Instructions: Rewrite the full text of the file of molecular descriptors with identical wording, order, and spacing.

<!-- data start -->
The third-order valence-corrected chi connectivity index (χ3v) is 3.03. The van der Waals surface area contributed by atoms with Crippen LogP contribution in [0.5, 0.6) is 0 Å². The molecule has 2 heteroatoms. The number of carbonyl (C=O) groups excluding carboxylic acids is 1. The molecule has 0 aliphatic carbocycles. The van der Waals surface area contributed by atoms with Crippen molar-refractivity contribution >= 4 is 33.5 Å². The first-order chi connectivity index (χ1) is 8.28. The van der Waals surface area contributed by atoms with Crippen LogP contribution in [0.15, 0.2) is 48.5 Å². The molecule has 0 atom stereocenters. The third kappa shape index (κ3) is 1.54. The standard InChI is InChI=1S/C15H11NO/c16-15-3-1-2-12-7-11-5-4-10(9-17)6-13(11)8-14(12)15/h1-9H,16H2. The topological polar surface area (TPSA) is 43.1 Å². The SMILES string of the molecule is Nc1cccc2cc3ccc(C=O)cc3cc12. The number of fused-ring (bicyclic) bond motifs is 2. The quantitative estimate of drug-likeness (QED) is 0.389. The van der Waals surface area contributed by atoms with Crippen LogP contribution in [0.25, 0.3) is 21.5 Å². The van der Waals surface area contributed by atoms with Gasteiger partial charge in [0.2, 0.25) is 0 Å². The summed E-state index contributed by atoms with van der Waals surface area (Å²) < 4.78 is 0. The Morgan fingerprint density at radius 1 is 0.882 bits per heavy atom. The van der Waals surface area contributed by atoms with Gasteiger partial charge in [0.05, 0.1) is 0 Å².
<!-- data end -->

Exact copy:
The third-order valence-corrected chi connectivity index (χ3v) is 3.03. The van der Waals surface area contributed by atoms with Crippen LogP contribution in [0.5, 0.6) is 0 Å². The molecule has 2 heteroatoms. The number of carbonyl (C=O) groups excluding carboxylic acids is 1. The molecule has 0 aliphatic carbocycles. The van der Waals surface area contributed by atoms with Crippen molar-refractivity contribution >= 4 is 33.5 Å². The first-order chi connectivity index (χ1) is 8.28. The van der Waals surface area contributed by atoms with Crippen LogP contribution in [0.15, 0.2) is 48.5 Å². The molecule has 0 atom stereocenters. The third kappa shape index (κ3) is 1.54. The standard InChI is InChI=1S/C15H11NO/c16-15-3-1-2-12-7-11-5-4-10(9-17)6-13(11)8-14(12)15/h1-9H,16H2. The topological polar surface area (TPSA) is 43.1 Å². The SMILES string of the molecule is Nc1cccc2cc3ccc(C=O)cc3cc12. The number of fused-ring (bicyclic) bond motifs is 2. The quantitative estimate of drug-likeness (QED) is 0.389. The van der Waals surface area contributed by atoms with Crippen LogP contribution in [0.25, 0.3) is 21.5 Å². The van der Waals surface area contributed by atoms with Gasteiger partial charge in [0.2, 0.25) is 0 Å². The summed E-state index contributed by atoms with van der Waals surface area (Å²) < 4.78 is 0. The Morgan fingerprint density at radius 1 is 0.882 bits per heavy atom. The van der Waals surface area contributed by atoms with Gasteiger partial charge in [0.05, 0.1) is 0 Å².